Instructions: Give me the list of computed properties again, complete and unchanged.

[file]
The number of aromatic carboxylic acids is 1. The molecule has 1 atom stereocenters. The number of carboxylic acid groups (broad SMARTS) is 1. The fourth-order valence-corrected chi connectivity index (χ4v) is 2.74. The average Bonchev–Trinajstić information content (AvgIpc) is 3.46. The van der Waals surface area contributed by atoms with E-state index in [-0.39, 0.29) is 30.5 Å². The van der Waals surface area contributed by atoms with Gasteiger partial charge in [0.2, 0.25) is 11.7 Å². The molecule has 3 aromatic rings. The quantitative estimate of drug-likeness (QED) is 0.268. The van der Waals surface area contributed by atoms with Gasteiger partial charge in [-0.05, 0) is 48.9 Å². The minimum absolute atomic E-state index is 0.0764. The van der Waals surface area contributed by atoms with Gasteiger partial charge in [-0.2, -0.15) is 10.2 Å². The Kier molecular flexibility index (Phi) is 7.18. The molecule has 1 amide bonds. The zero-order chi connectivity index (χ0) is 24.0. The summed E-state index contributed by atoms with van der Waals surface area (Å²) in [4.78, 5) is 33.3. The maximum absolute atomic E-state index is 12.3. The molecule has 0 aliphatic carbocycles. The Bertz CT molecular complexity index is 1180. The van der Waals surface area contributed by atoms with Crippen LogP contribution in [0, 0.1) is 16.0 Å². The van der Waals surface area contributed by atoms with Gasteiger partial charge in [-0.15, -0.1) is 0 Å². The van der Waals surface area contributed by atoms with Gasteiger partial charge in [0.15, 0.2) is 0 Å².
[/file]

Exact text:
The number of aromatic carboxylic acids is 1. The molecule has 1 atom stereocenters. The number of carboxylic acid groups (broad SMARTS) is 1. The fourth-order valence-corrected chi connectivity index (χ4v) is 2.74. The average Bonchev–Trinajstić information content (AvgIpc) is 3.46. The van der Waals surface area contributed by atoms with E-state index in [-0.39, 0.29) is 30.5 Å². The van der Waals surface area contributed by atoms with Gasteiger partial charge in [0.2, 0.25) is 11.7 Å². The molecule has 3 aromatic rings. The quantitative estimate of drug-likeness (QED) is 0.268. The van der Waals surface area contributed by atoms with Gasteiger partial charge in [-0.05, 0) is 48.9 Å². The minimum absolute atomic E-state index is 0.0764. The van der Waals surface area contributed by atoms with Gasteiger partial charge in [-0.2, -0.15) is 10.2 Å². The Kier molecular flexibility index (Phi) is 7.18. The molecule has 1 amide bonds. The zero-order chi connectivity index (χ0) is 24.0. The summed E-state index contributed by atoms with van der Waals surface area (Å²) in [4.78, 5) is 33.3. The maximum absolute atomic E-state index is 12.3. The molecule has 0 aliphatic carbocycles. The Bertz CT molecular complexity index is 1180. The van der Waals surface area contributed by atoms with Crippen LogP contribution in [0, 0.1) is 16.0 Å². The van der Waals surface area contributed by atoms with Gasteiger partial charge in [-0.15, -0.1) is 0 Å². The van der Waals surface area contributed by atoms with Gasteiger partial charge in [0.15, 0.2) is 0 Å².